Teen Trek to Mongolia

By Carolyn Belardo

This week the Academy announced the five Philadelphia public high school girls who were chosen to travel to Mongolia this summer to see firsthand how climate change is impacting the lives of their teenage counterparts in Mongolia.

The trip is part of their involvement in the Museums Connect program, an initiative of the U.S. Department of State. Administered by the American Alliance of Museums, Museums Connect pairs museums in the U.S. with museums abroad for a cross-cultural exchange that brings people, especially youth, together through community projects that address important topics, such as women’s empowerment and environmental protection, among others.

The girls are participants in the Academy’s Women in Natural Sciences program. They are among a larger group of WINS students who, since the fall, have been using the Internet and social media tools to learn about climate change virtually alongside their counterparts in a similar program for girls half a world away in Mongolia.

Through late-night Skype calls—there’s a 12-hour difference—Facebook, Twitter and other social media, the teens have been getting to know each other, discussing their unique cultural heritages and the every-day experiences of a typical teenager.

“Even with all the technology they are used to, the girls still all thought it was awesome that they could see each other,” said Betsy Payne, WINS manager. They also have been participating in shared lessons through the Internet.

“The focus of the classes is climate change and how it pertains to water quality and food. Academy scientists have been studying water quality and biodiversity in Mongolia for 20 years, so it’s a natural fit,” Payne said.

Payne informed the five Philadelphia teens that they were selected to spend the first two weeks of July in Ulaanbaatar, the capital of Mongolia and home of the National Museum of Mongolia, the Academy’s collaborator on the project.

They are: Faatimat Sylla, a sophomore at George Washington Carver High School of Engineering and Science; Geré Johnson, a junior at Mathematics, Civics and Sciences Charter School of Philadelphia; Harleen Gonzalez, a sophomore at Central High School; Linda Gutierrez, a sophomore at The Academy at Palumbo; and Ti’anna Cooper, a junior at Philadelphia High School for Girls.

Before they fly off, five of their study “pen pals” in Mongolia’s ROOTS program, similar to the Academy’s WINS program, will visit Philadelphia. From March19–30, the Mongolian girls will tour the city’s landmarks, explore the Academy’s museum, research labs and specimen collections, and examine an ecologically sensitive marsh in Smyrna, Del.

Munhtuya Goulden (in glasses) and the WINS girls celebrate Mongolian New Year in traditional garb. Photo: Betsy Payne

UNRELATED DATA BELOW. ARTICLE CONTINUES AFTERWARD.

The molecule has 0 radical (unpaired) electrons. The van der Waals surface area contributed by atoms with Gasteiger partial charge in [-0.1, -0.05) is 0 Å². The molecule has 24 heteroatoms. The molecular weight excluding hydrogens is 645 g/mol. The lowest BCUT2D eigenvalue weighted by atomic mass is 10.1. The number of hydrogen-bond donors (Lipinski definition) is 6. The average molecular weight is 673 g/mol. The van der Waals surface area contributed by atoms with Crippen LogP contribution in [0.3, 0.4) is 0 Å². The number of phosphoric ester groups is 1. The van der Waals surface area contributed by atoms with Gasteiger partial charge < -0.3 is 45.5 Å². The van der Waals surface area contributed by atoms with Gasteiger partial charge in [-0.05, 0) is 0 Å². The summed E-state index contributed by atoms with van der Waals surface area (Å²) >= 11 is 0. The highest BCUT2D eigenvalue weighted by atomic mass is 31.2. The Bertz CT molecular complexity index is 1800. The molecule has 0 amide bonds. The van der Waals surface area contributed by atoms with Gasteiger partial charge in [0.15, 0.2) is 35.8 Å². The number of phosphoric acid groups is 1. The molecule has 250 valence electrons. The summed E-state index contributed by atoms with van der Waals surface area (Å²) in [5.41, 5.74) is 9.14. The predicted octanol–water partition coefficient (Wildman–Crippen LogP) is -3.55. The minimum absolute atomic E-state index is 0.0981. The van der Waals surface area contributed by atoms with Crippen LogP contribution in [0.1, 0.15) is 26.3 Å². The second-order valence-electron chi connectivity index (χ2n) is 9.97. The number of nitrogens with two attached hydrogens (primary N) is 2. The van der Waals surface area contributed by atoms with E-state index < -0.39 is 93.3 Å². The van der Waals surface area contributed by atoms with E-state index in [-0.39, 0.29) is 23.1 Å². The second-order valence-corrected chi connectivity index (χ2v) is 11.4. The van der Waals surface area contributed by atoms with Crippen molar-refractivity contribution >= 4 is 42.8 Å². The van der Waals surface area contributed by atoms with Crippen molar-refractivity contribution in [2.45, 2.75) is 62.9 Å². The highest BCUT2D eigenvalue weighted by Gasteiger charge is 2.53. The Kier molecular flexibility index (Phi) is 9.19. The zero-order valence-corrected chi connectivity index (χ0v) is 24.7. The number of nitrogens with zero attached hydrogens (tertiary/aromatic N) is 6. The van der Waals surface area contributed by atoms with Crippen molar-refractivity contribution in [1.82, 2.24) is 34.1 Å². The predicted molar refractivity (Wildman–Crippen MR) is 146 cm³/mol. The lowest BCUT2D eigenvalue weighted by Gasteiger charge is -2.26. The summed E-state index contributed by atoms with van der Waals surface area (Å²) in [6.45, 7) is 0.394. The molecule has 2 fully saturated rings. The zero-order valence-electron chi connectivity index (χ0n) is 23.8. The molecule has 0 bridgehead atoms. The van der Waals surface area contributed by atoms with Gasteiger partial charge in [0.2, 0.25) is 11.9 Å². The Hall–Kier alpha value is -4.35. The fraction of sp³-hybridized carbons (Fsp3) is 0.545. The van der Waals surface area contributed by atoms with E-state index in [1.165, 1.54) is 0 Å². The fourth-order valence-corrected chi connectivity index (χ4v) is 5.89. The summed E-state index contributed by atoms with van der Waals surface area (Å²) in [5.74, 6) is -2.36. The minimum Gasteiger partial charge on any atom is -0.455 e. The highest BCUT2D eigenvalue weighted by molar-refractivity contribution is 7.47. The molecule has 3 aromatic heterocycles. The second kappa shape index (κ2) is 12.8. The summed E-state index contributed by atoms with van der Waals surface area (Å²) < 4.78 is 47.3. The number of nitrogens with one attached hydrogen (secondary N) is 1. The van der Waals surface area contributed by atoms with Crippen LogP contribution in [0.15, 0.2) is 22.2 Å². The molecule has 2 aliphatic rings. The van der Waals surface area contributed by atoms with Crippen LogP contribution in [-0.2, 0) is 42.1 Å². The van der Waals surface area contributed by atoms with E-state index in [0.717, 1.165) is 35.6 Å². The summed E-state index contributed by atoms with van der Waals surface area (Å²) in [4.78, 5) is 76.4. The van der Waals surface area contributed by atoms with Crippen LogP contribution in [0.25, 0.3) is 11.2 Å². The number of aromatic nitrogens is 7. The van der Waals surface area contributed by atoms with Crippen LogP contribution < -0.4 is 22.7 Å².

Munhtuya Goulden (in glasses) and the WINS girls celebrate Mongolian New Year in traditional garb. Photo: Betsy Payne


Mongolia struggles with a prolonged drought and heat wave and other unexpected weather extremes. About three million people live in Mongolia, located between Russia and China, and most of them are herders.

“Herders say the rains have changed. They are more intense. They damage pastures by eroding the soil and animals die from hypothermia,” said Munhtuya Goulden, Museums Connect project program coordinator of the National Museum of Mongolia. Goulden and her husband Dr. Clyde Goulden, director of the Academy’s Asia Center, have interviewed dozens of herders over the last 20 years of documenting their plight.

“Herders also say climate has become more unpredictable. Mongolians have traditional ways to predict the weather, but now because the weather changes so rapidly they are no longer able to predict,” Munhtuya Goulden said.

Goulden, who divides her time between Pennsylvania and Mongolia, hosted the Philadelphia WINS girls at her suburban Philadelphia home on Feb. 18 to ring in the Mongolian New Year. She provided traditional Mongolian clothes and foods for the young women, and they corresponded with the ROOTS girls through social media.

And the learning and sharing will continue.

By early fall, the two intercontinental teams will pull their knowledge and develop lessons and presentations about climate change that will be incorporated into the public programming at the Academy and the National Museum of Mongolia.

“We don’t know what they’ll come up with,” said Dr. Jacquie Genovesi, the Academy’s vice president of education. “We want the teens to actually develop these materials so that we get climate change from their viewpoint.


To read an article by WHYY Newsworks about the Mongolian girls’ visit to Philadelphia and to see a slideshow, click here.

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